At the time, best known for his horror fiction, King released the unexpected work of classic fantasy and dedicated it to his daughter Naomi.

People’s minds, particularly the minds of children, are like wells—deep wells full of sweet water. And sometimes, when a particular thought is too unpleasant to bear, the person who has that thought will lock it into a heavy box and throw it into that well. He listens for the splash . . . and then the box is gone. Except it is not, of course. Not really.

The author wrote the book for Naomi, who had never read one of his books, professing disinterest in his spooky, supernatural, creepy-crawly horror stuff. Although she began reading Eyes of the Dragon (originally called “The Napkins”) with some reluctance, it soon had its desired effect: she loved it, couldn’t stop reading, and didn’t want it to end.

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The Basis of Morality * Stephen King Book Review

All money tends to corrupt, and absolute money corrupts absolutely. This is an ancient message. You can find it in the Bible (“the love of money is the root of all evil”), in the writings of ancient Greek philosophers and Renaissance moralists, and also in Stephen King’s Morality story.

Morality is a novella by Stephen King published in the July, 2009 issue of Esquire. It was then included as a bonus story in Blockade Billy, a novella published on May 25, 2010, and later collected and re-introduced in the November 3, 2015 anthology The Bazaar of Bad Dreams.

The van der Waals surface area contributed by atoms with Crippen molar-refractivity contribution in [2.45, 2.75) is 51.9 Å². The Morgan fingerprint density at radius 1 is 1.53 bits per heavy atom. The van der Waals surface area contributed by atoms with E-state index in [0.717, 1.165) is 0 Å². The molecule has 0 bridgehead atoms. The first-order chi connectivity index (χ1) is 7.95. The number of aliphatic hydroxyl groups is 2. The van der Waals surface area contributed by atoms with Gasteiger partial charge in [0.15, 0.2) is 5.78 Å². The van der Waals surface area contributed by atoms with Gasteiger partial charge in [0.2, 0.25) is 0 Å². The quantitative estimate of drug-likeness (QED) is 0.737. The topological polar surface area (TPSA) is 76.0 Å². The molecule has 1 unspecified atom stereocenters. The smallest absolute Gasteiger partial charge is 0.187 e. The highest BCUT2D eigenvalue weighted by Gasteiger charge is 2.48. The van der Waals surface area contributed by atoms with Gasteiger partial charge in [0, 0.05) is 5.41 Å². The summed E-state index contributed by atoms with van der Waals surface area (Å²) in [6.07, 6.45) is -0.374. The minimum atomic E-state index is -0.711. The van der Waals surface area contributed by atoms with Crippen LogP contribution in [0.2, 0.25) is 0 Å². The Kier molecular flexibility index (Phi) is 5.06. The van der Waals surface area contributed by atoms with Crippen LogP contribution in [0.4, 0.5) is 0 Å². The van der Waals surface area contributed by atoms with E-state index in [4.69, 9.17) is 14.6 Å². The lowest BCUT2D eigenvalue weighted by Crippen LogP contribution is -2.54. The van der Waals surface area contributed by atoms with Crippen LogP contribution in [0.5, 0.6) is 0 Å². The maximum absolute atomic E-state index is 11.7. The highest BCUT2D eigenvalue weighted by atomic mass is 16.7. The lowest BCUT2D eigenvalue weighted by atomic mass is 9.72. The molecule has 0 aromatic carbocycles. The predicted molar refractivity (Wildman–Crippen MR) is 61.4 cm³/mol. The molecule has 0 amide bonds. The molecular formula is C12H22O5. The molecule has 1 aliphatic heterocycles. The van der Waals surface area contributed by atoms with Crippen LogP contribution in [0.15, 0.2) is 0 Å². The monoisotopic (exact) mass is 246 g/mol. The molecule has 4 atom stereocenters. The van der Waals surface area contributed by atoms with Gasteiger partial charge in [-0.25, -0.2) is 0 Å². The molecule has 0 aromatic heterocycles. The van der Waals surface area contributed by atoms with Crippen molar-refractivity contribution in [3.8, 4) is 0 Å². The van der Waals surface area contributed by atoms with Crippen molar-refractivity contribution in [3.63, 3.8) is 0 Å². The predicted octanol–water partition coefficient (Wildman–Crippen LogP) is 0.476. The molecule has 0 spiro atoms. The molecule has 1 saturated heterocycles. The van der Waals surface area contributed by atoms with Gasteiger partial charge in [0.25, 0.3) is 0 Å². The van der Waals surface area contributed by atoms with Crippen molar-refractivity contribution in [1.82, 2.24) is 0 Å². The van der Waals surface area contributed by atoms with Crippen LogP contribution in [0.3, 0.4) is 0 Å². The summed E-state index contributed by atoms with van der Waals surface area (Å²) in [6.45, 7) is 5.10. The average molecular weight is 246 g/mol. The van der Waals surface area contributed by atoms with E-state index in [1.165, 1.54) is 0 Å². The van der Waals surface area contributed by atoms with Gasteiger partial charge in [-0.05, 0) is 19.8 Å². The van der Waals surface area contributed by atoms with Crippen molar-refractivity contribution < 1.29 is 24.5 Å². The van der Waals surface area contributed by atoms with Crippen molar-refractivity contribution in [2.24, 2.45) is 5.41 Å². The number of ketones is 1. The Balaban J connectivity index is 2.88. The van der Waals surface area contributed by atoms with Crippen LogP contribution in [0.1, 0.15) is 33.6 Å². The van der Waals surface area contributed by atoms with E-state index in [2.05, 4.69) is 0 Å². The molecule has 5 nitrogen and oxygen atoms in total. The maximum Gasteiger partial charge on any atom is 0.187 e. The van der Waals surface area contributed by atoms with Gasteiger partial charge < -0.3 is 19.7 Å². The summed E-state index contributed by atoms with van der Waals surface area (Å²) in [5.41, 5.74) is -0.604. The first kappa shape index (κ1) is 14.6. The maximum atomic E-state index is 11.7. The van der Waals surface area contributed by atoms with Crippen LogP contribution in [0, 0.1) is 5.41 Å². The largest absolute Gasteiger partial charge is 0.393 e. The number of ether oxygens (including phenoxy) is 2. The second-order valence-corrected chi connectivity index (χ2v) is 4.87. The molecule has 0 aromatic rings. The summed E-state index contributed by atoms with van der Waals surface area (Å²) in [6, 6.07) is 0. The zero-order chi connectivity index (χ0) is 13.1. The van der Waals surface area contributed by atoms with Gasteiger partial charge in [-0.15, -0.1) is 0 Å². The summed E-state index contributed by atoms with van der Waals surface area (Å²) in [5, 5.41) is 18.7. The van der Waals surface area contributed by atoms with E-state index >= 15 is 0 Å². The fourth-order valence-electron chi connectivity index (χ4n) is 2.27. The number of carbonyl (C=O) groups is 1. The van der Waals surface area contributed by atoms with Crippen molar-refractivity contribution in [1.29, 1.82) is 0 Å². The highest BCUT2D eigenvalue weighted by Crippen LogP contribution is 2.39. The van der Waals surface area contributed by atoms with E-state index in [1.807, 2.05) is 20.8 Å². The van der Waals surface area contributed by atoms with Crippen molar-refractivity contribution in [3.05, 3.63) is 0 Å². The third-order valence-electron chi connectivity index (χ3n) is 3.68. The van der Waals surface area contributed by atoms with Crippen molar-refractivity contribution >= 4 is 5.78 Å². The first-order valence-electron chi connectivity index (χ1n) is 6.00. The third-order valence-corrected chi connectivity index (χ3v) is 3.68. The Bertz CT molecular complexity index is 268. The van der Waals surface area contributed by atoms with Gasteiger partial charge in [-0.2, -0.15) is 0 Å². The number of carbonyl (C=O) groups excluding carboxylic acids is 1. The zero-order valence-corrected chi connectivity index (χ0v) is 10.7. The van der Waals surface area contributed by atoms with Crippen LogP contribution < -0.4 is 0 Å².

This is the story of an aspiring writer, Chad, and his wife, Nora, who suddenly are faced with a moral problem. Nora works for a retired minister  who had a stroke. They are both struggling financially and are always looking for a way to make more money. When the minister tells Nora that he always wondered whether a good person is capable of evil and he is willing to pay her to find out, Nora is unsure of what to do so he asks Chad. They put in balance the large amount of money they will receive, their dream of a Vermont home, a happy, care-free future and the idea of doing a bad deed.

Human nature has no bottom. It is as deep and mysterious as the mind of God.

Book Reviews Stephen King

Gerald’s Game * Stephen King Book Review

If you love suspense and love a GOOD Stephen King adaptation, you might want to decide to watch Gerald’s Game on Netflix and oh boy, I was happy with what they’ve done. Ever since watching “A Good Marriage” I have been waiting for someone who has guts to tackle Gerald’s Game and make it into a feature length movie. Thank you Netflix!